Sharon Watts: Dr. Fishman, you almost literally have one foot firmly planted in B.K.S. Iyengar’s backyard and the other in your Park Avenue office. How did yoga inform your decision to become a medical doctor, and how does that knowledge feed back into your yoga practice?
Loren Fishman: One of the reasons I went to medical school was to learn how yoga works. Medical knowledge has changed my yoga and vice-versa. For example, understanding the joints has heightened my vigilance about injuries from dozens of poses. But yoga has also affected my practice of medicine: for rotator cuff, osteoporosis, scoliosis, and back pain, for example. I may be one of the few physicians in the country who uses yoga this much to cure and benefit my patients.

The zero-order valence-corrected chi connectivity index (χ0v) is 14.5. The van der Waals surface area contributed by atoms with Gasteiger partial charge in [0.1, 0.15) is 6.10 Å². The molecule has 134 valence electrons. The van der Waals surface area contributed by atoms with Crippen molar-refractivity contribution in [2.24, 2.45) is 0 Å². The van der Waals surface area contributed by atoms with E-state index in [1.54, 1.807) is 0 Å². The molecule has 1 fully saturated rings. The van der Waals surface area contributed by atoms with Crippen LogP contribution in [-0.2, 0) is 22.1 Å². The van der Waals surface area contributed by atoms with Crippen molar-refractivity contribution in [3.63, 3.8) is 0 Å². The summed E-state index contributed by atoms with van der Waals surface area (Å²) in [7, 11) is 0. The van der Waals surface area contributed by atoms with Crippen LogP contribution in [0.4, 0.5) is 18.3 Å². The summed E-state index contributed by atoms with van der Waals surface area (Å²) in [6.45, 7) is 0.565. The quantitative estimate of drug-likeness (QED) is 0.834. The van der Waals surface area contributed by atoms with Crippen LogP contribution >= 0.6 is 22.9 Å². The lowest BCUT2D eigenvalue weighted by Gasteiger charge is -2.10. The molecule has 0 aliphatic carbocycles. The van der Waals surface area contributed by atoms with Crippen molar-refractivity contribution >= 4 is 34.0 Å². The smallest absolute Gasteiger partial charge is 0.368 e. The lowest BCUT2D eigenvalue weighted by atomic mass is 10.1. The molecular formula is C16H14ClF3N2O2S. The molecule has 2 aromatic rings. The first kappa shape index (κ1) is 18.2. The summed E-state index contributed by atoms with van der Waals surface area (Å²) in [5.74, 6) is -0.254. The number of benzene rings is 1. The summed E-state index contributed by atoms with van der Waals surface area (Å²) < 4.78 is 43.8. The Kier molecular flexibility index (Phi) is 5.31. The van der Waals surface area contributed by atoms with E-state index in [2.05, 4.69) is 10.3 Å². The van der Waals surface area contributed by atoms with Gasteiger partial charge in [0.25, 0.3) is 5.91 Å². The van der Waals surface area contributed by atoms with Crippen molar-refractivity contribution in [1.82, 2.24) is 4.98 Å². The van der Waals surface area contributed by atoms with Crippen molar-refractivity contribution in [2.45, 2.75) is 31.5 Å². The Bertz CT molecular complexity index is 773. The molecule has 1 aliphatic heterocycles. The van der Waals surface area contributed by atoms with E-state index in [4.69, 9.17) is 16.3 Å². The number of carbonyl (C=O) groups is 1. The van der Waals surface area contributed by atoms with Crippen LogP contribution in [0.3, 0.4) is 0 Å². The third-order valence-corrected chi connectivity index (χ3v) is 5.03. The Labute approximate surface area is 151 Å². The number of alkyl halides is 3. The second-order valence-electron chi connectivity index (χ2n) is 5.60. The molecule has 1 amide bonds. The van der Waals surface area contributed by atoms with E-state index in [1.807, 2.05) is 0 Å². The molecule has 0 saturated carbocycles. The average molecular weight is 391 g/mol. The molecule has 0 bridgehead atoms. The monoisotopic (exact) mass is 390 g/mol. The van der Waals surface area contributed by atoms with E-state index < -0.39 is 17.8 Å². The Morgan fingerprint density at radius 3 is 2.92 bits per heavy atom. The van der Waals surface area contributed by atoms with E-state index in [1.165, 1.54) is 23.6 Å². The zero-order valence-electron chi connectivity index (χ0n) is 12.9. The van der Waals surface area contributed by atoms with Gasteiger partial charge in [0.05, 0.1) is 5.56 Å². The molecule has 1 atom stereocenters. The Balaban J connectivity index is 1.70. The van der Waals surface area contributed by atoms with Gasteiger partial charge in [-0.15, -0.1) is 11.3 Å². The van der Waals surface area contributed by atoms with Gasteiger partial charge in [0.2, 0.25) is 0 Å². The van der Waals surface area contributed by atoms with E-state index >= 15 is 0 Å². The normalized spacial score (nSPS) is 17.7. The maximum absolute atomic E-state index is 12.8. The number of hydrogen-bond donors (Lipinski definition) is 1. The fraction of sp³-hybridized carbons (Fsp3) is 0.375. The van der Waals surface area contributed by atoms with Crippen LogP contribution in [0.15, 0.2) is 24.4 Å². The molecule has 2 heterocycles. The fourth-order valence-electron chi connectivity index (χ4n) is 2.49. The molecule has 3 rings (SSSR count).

Sharon Watts: Tell us more about how science and yoga coexist, and is there any particularly exciting breaking news on this front?
Loren Fishman: Yoga, at least up to the present, is not a science. It is a practice. It lacks the peer-group scrutiny and principles of validation of science. It is introspective rather than empirical. Although that is changing, we still must use medicine and other scientific disciplines to evaluate how and how well yoga accomplishes medical goals. For example, I have used EMG (electromyology) to understand how headstand and its variations can cure rotator cuff syndrome by incorporating different muscles to do the job of the injured supraspinatus, and for distinguishing different causes of sciatica, for which quite distinct asana are effective. We also have used MRI, in which we must train ourselves to stay motionless for some time in different poses. Currently we have a clinical trial in progress for osteoporosis, scoliosis and bunion.
Sharon Watts: How else is yoga used in treatment for physical ailments, and should a medical professional be consulted first?